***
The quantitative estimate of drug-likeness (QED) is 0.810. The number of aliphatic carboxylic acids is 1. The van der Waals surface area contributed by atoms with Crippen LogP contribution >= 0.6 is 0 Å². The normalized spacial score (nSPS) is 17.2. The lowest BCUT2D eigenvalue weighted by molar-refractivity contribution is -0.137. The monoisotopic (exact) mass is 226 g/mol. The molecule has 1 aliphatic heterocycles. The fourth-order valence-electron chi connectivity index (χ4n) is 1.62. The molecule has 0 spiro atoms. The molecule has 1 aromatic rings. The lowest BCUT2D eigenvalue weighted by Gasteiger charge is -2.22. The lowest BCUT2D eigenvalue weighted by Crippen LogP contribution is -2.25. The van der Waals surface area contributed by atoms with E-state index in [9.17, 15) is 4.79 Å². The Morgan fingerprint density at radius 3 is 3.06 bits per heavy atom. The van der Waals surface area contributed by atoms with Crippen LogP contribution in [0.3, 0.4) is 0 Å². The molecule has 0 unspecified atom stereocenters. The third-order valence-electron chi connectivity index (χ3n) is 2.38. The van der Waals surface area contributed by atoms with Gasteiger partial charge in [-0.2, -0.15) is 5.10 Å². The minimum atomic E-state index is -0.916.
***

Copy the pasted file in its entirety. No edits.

The quantitative estimate of drug-likeness (QED) is 0.810. The number of aliphatic carboxylic acids is 1. The van der Waals surface area contributed by atoms with Crippen LogP contribution >= 0.6 is 0 Å². The normalized spacial score (nSPS) is 17.2. The lowest BCUT2D eigenvalue weighted by molar-refractivity contribution is -0.137. The monoisotopic (exact) mass is 226 g/mol. The molecule has 1 aliphatic heterocycles. The fourth-order valence-electron chi connectivity index (χ4n) is 1.62. The molecule has 0 spiro atoms. The molecule has 1 aromatic rings. The lowest BCUT2D eigenvalue weighted by Gasteiger charge is -2.22. The lowest BCUT2D eigenvalue weighted by Crippen LogP contribution is -2.25. The van der Waals surface area contributed by atoms with E-state index in [9.17, 15) is 4.79 Å². The Morgan fingerprint density at radius 3 is 3.06 bits per heavy atom. The van der Waals surface area contributed by atoms with Crippen LogP contribution in [0.3, 0.4) is 0 Å². The molecule has 0 unspecified atom stereocenters. The third-order valence-electron chi connectivity index (χ3n) is 2.38. The van der Waals surface area contributed by atoms with Gasteiger partial charge in [-0.2, -0.15) is 5.10 Å². The minimum atomic E-state index is -0.916.